In Space, Flames Behave in Ways Nobody Thought Possible

Combustion experiments conducted in zero gravity yield surprising results

A composite false-color image of fire in space. The bright yellow traces the path of a drop of fuel, shrinking as it burns, producing green soot. Paul Ferkul / NASA

Recent tests aboard the International Space Station have shown that fire in space can be less predictable and potentially more lethal than it is on Earth. “There have been experiments,” says NASA aerospace engineer Dan Dietrich, “where we observed fires that we didn’t think could exist, but did.”

That fire continues to surprise us is itself surprising when you consider that combustion is likely humanity’s oldest chemistry experiment, consisting of just three basic ingredients: oxygen, heat and fuel.

Here on Earth, when a flame burns, it heats the surrounding atmosphere, causing the air to expand and become less dense. The pull of gravity draws colder, denser air down to the base of the flame, displacing the hot air, which rises. This convection process feeds fresh oxygen to the fire, which burns until it runs out of fuel. The upward flow of air is what gives a flame its teardrop shape and causes it to flicker.

But odd things happen in space, where gravity loses its grip on solids, liquids and gases. Without gravity, hot air expands but doesn’t move upward. The flame persists because of the diffusion of oxygen, with random oxygen molecules drifting into the fire. Absent the upward flow of hot air, fires in microgravity are dome-shaped or spherical—and sluggish, thanks to meager oxygen flow. “If you ignite a piece of paper in microgravity, the fire will just slowly creep along from one end to the other,” says Dietrich. “Astronauts are all very excited to do our experiments because space fires really do look quite alien.”

Such fires might appear eerily tranquil to people accustomed to the capricious nature of earthly flames. But a flame in microgravity can be more tenacious, capable of surviving on less oxygen and burning for longer periods of time.

NASA has practical applications in mind with its research. Scientists hope to learn if certain materials are more flammable in space, and thus to be avoided. Experiments suggest that space station fire extinguishers that squirt gases at a flame are less effective than on terra firma, since they direct air (and oxygen) to the fire, providing additional fuel.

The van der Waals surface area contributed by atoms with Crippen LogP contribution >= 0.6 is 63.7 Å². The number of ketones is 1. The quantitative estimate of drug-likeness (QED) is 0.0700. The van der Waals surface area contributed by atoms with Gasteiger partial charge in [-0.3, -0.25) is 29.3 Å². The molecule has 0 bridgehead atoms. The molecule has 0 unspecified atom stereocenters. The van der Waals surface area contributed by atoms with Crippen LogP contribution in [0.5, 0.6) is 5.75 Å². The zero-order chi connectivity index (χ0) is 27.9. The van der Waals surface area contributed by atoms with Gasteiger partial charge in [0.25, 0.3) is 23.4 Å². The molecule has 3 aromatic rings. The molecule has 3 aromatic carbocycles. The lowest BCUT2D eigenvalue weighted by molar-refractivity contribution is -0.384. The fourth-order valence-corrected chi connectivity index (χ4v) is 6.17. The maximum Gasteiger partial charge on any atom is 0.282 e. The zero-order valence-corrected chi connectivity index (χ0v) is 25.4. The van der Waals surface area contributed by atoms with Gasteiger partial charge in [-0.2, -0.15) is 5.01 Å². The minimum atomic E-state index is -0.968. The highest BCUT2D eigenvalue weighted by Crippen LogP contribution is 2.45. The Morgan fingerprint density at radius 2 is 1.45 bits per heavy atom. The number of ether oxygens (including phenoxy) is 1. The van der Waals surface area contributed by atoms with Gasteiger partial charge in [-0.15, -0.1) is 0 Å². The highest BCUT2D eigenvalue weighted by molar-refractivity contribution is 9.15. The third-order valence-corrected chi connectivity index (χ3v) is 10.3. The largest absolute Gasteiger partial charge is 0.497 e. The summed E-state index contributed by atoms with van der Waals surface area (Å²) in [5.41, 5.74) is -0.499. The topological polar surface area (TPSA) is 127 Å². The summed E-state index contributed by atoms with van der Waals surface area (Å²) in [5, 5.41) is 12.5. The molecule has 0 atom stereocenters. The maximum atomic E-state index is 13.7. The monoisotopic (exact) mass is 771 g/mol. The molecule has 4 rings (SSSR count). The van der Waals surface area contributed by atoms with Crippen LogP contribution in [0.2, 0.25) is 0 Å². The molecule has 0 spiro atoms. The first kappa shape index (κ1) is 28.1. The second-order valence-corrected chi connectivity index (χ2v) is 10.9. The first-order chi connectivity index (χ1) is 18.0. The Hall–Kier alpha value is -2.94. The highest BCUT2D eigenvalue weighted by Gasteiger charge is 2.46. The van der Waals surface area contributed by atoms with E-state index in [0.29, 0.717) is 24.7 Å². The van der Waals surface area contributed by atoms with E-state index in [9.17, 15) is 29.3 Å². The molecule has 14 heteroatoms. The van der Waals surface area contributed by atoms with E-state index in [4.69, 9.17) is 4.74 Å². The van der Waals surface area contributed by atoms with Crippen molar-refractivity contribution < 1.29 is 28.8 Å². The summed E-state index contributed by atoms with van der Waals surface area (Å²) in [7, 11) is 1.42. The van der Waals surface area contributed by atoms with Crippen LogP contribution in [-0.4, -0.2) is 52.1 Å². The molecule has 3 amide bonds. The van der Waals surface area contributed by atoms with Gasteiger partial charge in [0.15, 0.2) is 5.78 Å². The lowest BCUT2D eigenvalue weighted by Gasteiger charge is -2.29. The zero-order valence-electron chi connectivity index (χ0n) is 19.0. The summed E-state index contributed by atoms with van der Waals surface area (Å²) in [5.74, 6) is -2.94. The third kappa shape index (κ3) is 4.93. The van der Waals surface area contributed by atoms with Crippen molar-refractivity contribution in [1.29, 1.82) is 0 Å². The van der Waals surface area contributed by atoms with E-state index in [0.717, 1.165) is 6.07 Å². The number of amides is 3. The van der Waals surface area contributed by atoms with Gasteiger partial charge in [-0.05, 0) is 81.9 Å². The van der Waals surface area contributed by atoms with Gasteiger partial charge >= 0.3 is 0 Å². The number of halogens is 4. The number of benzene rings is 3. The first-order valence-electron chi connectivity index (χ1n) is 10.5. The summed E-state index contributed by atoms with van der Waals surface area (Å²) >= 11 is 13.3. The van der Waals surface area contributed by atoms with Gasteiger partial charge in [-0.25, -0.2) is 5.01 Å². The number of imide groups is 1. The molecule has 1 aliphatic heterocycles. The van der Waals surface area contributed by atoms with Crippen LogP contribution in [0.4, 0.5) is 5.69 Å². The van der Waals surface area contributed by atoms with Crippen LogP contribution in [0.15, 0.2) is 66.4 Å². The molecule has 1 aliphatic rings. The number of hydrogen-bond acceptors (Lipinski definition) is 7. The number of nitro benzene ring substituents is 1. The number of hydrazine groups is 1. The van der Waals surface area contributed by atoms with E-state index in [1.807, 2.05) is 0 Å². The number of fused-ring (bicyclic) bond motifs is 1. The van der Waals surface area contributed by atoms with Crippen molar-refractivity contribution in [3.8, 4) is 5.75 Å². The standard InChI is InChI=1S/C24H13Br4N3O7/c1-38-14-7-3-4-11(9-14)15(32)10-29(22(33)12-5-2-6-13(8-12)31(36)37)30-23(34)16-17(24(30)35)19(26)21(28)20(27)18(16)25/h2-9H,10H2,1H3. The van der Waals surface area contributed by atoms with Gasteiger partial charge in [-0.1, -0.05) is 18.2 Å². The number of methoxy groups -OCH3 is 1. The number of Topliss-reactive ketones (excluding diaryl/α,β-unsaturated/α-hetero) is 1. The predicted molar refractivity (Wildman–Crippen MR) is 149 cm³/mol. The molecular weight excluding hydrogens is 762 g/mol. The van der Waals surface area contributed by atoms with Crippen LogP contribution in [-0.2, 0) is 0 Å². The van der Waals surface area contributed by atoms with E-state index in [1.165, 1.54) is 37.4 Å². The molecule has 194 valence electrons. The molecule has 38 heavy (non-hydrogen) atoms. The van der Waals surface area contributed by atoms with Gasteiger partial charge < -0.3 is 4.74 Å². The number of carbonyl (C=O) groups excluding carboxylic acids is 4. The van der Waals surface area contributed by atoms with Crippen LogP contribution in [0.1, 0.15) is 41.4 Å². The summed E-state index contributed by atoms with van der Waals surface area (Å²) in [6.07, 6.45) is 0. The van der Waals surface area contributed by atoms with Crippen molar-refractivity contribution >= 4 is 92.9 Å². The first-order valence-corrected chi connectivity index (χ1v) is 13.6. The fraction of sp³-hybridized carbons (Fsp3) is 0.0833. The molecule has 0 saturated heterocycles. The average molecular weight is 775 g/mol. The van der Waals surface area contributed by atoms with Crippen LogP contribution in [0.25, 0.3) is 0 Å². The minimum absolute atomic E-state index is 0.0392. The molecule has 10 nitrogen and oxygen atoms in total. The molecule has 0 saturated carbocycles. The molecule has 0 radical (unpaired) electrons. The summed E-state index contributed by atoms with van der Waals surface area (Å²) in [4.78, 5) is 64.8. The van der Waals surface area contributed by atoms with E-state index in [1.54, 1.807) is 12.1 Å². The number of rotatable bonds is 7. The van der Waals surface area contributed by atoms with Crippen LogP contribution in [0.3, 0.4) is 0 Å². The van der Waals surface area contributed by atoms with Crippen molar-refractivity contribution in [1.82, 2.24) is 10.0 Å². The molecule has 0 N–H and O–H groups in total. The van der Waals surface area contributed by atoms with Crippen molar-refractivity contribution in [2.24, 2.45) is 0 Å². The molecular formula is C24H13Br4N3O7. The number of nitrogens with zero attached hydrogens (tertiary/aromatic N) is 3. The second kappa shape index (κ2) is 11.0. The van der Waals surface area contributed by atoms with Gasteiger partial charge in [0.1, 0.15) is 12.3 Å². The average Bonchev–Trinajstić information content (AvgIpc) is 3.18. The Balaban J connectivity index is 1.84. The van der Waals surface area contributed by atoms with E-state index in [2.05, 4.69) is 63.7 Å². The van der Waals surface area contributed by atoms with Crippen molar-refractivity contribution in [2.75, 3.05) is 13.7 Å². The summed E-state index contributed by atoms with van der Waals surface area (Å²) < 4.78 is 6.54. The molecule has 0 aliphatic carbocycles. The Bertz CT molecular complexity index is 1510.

Moreover, the data obtained aboard the space station—through experiments such as comparing how fire spreads on flat objects versus spherical ones—will help engineers better understand the behavior of fuel and flames on Earth, where approximately 75 percent of our power comes from some form of combustion.

NASA scientists are especially excited about the potential applications for a bizarre, unprecedented type of combustion they observed in space this past spring: When certain types of liquid fuel catch fire, they continue to burn even when the flames appear to have been extinguished. The fuel combustion occurs in two stages. The first fire burns with a visible flame that eventually goes out. But shortly afterward, the fuel reignites, taking the form of “cool flames” that burn at lower temperatures and are invisible to the naked eye.

Scientists do not yet have an explanation for this phenomenon. But engineers say that if this chemical process could be duplicated on Earth, the result could be diesel engines that use cool flames to produce fewer air pollutants.

NASA researcher Paul Ferkul says the microgravity experiments provide a unique opportunity to study the underlying dynamics of fire “from a more fundamental point of view” by looking at combustion processes “that would otherwise be masked or at least complicated by gravity.”

A composite false-color image of fire in space. The bright yellow traces the path of a drop of fuel, shrinking as it burns, producing green soot. Paul Ferkul / NASA

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